LettersAn Inquiry from J about Protein - 11 Sep 2002
Letters From All-Creatures.org and The Mary T. and Frank L. Hoffman Family Foundation

An Inquiry from J about Protein - 11 Sep 2002

J wrote:

I am a wanna be vegetarian that still doesn't want to give up getting whole (muscle building and repairing) protein from food. I was wondering if eating the whites of unfertilized eggs makes me a meet eater if all they are are protein chains made for a life that didn't exist in the first place. Also I would like to know other more significant sources of creatonin.

Frank L. Hoffman responded 11 Sep 2002:

Dear J:

There is a common misconception about protein and our need to eat whole (animal) proteins.

Look at elephants for example. They are strict vegetarians, yet they have no problem building muscle.

If we eat a whole (animal) protein, our digestive system must first break it down into its component amino acids, which are then absorbed into our blood stream and recombined to make our own bodies.

From what we've read, our bodies only need about 45-60 grams of protein (amino acids) a day to sustain us. If we are building muscle, we might need as much as double that amount. Too much animal protein can cause kidney problems and remove calcium from our bones.

A half cup serving of cooked or canned beans (no sugar added) usually contains about 110-120 calories and 7-9 grams of protein. A 100 calorie serving of broccoli contains 11 grams of protein. A half cup of rolled oats (dry) contains about 155 calories and has 6.5 grams of protein.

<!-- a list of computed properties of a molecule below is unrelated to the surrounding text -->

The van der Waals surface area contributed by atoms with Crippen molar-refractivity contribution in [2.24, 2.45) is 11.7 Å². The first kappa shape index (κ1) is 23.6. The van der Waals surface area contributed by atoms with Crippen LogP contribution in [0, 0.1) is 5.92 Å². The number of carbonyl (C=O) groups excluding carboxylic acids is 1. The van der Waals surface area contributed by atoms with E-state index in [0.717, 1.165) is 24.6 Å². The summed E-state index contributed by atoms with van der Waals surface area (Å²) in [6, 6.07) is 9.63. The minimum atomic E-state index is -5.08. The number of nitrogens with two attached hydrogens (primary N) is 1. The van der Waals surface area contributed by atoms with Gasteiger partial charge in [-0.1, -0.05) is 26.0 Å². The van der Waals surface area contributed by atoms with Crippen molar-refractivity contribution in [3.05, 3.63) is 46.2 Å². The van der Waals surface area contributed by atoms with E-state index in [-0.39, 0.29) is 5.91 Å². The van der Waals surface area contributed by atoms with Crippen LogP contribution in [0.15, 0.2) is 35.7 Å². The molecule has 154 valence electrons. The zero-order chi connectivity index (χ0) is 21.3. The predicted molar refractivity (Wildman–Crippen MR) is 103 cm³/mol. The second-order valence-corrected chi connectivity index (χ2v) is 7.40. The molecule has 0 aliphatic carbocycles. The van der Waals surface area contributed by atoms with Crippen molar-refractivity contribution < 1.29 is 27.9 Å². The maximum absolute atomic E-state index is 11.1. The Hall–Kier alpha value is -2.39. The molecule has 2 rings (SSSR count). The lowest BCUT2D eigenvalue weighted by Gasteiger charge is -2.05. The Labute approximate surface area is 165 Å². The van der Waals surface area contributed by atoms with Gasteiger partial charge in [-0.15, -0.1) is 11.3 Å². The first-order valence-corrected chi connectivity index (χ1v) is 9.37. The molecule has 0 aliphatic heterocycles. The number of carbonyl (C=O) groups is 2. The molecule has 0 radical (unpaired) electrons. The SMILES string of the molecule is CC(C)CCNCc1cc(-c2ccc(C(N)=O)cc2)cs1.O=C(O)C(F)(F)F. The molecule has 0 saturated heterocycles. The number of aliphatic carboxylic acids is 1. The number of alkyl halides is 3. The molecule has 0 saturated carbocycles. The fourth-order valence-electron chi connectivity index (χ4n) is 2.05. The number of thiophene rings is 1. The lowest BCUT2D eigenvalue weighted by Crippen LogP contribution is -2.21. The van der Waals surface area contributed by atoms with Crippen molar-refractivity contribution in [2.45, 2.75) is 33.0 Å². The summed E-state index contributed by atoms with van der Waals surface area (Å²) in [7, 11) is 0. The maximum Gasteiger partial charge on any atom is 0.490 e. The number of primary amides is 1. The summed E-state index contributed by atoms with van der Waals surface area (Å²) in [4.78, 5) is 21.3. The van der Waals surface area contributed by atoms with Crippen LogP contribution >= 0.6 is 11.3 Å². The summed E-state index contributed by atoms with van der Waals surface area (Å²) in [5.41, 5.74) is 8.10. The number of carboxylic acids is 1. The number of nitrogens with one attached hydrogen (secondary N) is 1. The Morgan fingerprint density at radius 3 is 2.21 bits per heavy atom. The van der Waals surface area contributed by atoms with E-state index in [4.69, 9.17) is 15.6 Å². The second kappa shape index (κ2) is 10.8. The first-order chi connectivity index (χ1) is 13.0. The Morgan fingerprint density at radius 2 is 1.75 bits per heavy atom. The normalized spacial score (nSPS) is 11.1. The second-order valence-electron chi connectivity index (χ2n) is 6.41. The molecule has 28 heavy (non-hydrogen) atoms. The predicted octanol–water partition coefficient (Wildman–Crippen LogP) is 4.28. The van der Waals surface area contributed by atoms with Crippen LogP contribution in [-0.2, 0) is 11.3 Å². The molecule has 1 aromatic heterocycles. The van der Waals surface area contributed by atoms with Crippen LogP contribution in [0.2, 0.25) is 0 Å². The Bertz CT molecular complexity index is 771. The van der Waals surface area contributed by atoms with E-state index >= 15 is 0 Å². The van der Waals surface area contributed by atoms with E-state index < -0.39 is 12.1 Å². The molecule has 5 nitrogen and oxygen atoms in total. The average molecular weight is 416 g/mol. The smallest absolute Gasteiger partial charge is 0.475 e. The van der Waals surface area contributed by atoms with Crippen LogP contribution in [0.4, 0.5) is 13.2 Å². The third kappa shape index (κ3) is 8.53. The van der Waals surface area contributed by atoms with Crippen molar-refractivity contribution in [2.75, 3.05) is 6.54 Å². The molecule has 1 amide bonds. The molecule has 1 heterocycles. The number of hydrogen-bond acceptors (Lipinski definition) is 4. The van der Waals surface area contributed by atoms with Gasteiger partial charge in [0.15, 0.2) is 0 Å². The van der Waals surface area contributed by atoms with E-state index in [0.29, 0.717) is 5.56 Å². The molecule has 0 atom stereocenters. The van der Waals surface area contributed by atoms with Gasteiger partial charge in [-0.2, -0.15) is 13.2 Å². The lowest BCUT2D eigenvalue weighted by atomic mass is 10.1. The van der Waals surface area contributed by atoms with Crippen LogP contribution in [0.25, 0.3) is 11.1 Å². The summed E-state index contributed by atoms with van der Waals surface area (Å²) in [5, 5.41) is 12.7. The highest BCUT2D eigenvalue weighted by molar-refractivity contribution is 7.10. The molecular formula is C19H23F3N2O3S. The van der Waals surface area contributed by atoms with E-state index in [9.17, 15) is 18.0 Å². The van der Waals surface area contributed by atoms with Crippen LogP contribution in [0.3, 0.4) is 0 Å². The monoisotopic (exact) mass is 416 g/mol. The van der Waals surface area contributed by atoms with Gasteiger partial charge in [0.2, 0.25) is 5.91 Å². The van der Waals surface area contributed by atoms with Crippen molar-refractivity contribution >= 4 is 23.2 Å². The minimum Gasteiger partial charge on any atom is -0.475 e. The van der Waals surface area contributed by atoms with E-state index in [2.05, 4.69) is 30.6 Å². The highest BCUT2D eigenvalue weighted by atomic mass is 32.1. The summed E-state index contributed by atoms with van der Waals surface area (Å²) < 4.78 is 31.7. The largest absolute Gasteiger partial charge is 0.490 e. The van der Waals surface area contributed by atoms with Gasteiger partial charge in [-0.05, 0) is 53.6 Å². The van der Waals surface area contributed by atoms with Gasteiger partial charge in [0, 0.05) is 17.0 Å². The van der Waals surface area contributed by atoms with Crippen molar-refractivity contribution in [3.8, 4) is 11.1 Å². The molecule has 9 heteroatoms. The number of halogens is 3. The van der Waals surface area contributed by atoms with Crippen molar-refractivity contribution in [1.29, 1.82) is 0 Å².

If you made a large salad containing 1/2 pound of romaine lettuce, it would contain only about 32 calories but have over 3.5 grams of protein (about the same as broccoli).

If we eat a well rounded, healthful, whole food, vegan diet, it is virtually impossible not to get enough protein.

We have been posting nutritional information in our recipe section in the "ingredients" subsection which you might find helpful. www.all-creatures.org/recipes/  

Creatine is an amino acid found in the muscle tissue of some vertebrates, it is not an essential amino acid, as it is manufactured by those animals.

The eight Essential Amino Acids required by adults, are: tryptophan, phenylalanine, leucine, isoleucine, lysine, valine, methionine, threonine. These are supplied in abundance from a varied diet of whole plants food in sufficient amounts to meet caloric need. Infants also require histidine in the diet, which is partly why they require milk.

Of the eight essential amino acids, a very safe daily dietary intake would be 0.5 g tryptophan, 0.58 g phenylalanine, 2.2 g leucine, 1.4 g isoleucine, 1.6 g lysine, 1.6 g valine, .22 g methionine, 1.0 g threonine.

We believe all the talk about needing to eat creatine is a bunch of hype to sell a product.

We hope this helps, and we look forward to hearing from you again.

In the Love of the Lord,


Return to: Letters